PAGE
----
Poster Presentations

Start Date

20-5-2014 12:30 PM

Description

While massively parallel sequencing of whole genomes shed light on many previously puzzling genetic questions, the high costs associated with this approach makes its use impractical when large cohorts need to be sequenced at high coverage. Available capture technologies reduces the sequencing costs by enriching template material for the regions of interest. However, these technologies are also prohibitively costly at high sample numbers. Capture methods utilizing molecular inversion probes (MIPs) offer a flexible alternative to enrich template material that multiplex well for thousands of samples and require minimal resources. Here, for our work in malaria, we extend the utility of MIPs, improving the capture length and efficiency. We have also dramatically decreased the capture time from 24-48 h to 1 h. Combined, these improvements allow the potential for rapid and reliable application of MIP captures in research and, importantly, clinical settings.

Comments

Abstract of poster presented at the 2014 UMass Center for Clinical and Translational Science Research Retreat, held on May 20, 2014 at the University of Massachusetts Medical School, Worcester, Mass.

Creative Commons License

Creative Commons Attribution-Noncommercial-Share Alike 3.0 License
This work is licensed under a Creative Commons Attribution-Noncommercial-Share Alike 3.0 License.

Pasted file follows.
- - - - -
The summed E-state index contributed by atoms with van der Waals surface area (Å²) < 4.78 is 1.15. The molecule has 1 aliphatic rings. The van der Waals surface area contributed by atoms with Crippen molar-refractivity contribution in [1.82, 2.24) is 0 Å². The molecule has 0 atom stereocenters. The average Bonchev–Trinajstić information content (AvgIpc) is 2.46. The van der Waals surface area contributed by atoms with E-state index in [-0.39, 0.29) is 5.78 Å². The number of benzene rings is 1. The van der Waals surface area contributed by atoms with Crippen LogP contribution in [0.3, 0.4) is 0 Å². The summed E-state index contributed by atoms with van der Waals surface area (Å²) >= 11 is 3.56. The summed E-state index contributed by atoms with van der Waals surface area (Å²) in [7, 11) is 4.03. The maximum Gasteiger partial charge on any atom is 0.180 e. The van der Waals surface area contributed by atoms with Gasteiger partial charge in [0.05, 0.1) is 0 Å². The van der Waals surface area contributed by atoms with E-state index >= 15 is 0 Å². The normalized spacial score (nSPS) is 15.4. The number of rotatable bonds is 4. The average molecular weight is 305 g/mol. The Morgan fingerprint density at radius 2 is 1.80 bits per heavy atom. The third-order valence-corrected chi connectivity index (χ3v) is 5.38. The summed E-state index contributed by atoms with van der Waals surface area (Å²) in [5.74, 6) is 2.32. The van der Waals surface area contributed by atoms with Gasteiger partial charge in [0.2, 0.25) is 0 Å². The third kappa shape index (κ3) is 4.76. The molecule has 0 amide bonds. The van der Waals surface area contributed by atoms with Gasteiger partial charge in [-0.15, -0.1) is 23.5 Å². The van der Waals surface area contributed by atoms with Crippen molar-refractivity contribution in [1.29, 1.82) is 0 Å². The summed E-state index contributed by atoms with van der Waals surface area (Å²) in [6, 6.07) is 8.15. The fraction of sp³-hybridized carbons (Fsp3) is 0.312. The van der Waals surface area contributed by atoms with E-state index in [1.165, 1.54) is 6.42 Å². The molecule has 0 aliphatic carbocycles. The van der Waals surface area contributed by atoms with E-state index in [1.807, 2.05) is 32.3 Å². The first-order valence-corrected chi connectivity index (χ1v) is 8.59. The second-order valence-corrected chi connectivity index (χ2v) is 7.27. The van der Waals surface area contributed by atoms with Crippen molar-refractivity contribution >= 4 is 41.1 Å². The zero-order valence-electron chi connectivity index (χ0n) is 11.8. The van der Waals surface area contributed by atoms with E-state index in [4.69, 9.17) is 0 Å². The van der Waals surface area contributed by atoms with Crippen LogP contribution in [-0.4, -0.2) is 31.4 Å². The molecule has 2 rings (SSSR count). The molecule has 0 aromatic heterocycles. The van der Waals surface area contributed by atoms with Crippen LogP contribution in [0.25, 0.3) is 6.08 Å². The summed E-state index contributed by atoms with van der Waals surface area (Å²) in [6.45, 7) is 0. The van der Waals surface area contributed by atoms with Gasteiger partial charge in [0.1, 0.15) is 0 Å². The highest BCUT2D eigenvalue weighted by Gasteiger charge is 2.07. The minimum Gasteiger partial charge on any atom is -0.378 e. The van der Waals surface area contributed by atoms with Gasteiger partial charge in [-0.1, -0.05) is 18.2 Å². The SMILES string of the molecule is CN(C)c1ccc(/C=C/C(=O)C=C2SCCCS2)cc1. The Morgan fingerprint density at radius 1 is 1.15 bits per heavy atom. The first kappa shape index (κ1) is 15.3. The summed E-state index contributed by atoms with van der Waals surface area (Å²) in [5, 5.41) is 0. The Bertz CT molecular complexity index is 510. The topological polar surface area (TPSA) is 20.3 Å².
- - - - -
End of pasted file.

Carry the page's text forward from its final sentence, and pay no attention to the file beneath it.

May 20th, 12:30 PM

Utilization of Molecular Inversion Probes in Malaria Sequencing

While massively parallel sequencing of whole genomes shed light on many previously puzzling genetic questions, the high costs associated with this approach makes its use impractical when large cohorts need to be sequenced at high coverage. Available capture technologies reduces the sequencing costs by enriching template material for the regions of interest. However, these technologies are also prohibitively costly at high sample numbers. Capture methods utilizing molecular inversion probes (MIPs) offer a flexible alternative to enrich template material that multiplex well for thousands of samples and require minimal resources. Here, for our work in malaria, we extend the utility of MIPs, improving the capture length and efficiency. We have also dramatically decreased the capture time from 24-48 h to 1 h. Combined, these improvements allow the potential for rapid and reliable application of MIP captures in research and, importantly, clinical settings.

 

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